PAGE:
by Doug

30/06/2015

Internet Marketing

Framing a question – get more value from your agency

Albert Einstein is often credited with the following quote:
“Everything Should Be Made as Simple as Possible, But Not Simpler”
Smart chap. We agree!

In the context of digital analytics, we consider a model to be a deliberately simplified representation of reality. For example, define business model:

See how the model is composed of very few moving parts. A business is a complex beast,  but the model simplifies reality to fit into our understanding.

Following on from the Einstein quote, and seemingly contradictory, George Box is credited as having said:

“Since all models are wrong the scientist cannot obtain a “correct” one by excessive elaboration. On the contrary following William of Occam he should seek an economical description of natural phenomena. Just as the ability to devise simple but evocative models is the signature of the great scientist so over-elaboration and over-parameterization are often the mark of mediocrity.”

https://en.wikiquote.org/wiki/George_E._P._Box

So, models are good and even though they’re all wrong, a good one can be useful. A good (useful) model is clear, precise and concise. A good model tells us what we need to know and nothing else.

This is a good approach a framing a business question. Reading ‘Keeping up with the Quants’ by Tom Davenport you will see that framing a question is a very important part of an analysis project. It’s fundamental to a successful relationship with an agency.

When might you choose to employ an analyst or agency to help resolve business issues?

  • Something happened that was unexpected, and you want to know why.
  • Something didn’t happen that should have, and you want to know why.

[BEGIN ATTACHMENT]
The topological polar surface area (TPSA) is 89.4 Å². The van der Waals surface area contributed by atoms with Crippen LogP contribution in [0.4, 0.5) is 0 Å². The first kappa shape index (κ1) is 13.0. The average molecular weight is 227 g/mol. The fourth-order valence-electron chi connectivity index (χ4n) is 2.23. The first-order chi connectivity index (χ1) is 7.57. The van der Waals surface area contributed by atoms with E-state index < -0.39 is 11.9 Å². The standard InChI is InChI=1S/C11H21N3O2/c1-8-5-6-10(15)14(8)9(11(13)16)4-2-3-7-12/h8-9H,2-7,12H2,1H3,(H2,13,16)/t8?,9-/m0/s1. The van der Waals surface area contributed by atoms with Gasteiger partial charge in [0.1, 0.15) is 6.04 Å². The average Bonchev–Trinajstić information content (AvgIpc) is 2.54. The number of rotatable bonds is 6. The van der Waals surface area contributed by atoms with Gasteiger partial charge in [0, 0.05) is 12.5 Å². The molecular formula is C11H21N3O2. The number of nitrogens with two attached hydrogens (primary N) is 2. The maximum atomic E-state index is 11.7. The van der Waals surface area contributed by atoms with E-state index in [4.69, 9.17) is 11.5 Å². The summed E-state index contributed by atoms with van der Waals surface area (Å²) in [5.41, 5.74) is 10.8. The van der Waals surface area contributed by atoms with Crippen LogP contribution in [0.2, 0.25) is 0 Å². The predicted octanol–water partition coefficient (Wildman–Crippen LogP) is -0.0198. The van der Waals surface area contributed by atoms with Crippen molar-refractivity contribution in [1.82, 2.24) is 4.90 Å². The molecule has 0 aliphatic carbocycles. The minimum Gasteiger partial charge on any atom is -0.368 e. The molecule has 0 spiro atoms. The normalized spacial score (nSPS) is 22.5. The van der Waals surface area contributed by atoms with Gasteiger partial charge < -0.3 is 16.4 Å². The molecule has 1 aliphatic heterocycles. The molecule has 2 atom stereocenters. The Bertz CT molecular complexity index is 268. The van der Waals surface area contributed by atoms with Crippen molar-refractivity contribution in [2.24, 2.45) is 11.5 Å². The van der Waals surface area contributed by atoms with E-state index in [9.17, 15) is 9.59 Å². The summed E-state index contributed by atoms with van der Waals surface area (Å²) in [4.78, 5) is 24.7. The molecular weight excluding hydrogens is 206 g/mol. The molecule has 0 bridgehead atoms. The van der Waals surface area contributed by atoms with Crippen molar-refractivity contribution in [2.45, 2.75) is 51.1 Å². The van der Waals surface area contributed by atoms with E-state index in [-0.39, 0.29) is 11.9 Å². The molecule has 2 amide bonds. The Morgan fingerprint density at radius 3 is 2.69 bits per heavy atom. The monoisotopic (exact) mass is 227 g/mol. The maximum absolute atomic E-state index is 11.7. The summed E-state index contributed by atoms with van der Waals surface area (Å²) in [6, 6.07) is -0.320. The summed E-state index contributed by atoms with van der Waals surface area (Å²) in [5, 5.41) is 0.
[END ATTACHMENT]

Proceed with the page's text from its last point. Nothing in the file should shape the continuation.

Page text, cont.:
• You want to do something (test or campaign), but you’re not sure how or when is best.
  • This could be a useful opportunity to capitalise on in the future, so you want to know the magnitude of the effects (good/bad or otherwise).

When you engage with an agency for analytical work, frame your question. Build a model to describe your question.

How do you build a model and frame a business question though? Easy to say, but much harder to do.

Some simple heuristics will help:

  • Be relevant and specific – what is this about? Nothing else matters.
  • Context is important. Leave out unnecessary cruft
  • Identify important variables – what changes are you interested in?
  • Describe expected effects – what should happen to your business?
  • Be timely – what’s the time frame you’re interested in?
  • Be realistic – don’t cook pie in the sky unless you have the recipe!

Consider a role reversal. Agencies will use the classic ‘elevator pitch’ method to win your business. 30 seconds of spiel to grab your interest and then they’ll poor honey in your ear (metaphorically…hopefully) to get your mark on a contract.

Then the expectations are reversed. Employ the same winning tactic on the agency. Pose the business question as an elevator pitch to introduce (frame) the question and then jointly tease the business problem into a project to work on.

Now, this doesn’t mean:

“My GA data seems wrong. Can you take a look?”

“My test tanked…”

“Your campaign was awesome! What next?”

“Let’s try a blue button instead.”

“The SEO is down. I need more copy. Can you give me some numbers?”

Such opening gambits will take you down a rocky road to failure. Try these approaches instead:

“The back end systems are showing surprisingly positive results for last month. Can we find out which channels are driving such an uplift to learn more?”

“It seems the data refutes the test hypothesis. What can we learn from the test to refine it?”

“Your campaign was awesome! Can we find out why it performed so well last month for mobile users?”

“From our last user survey, they reported that the buttons on the sign up form are hard to see against the background. Perhaps this is a good test?”

“Organic volume dropped 15% year on year. Can we investigate Webmaster tools? Has traffic dropped overall or is paid advertising giving a better return?”

None of these examples are in any way complete briefs but they are far better introductions to business questions/problems.

The focus is now on the analyst to work with you to refine your requirements and guide you to make data driven decisions that help you grow your business. Posing the question fully with framing massively increases the likelihood of success.

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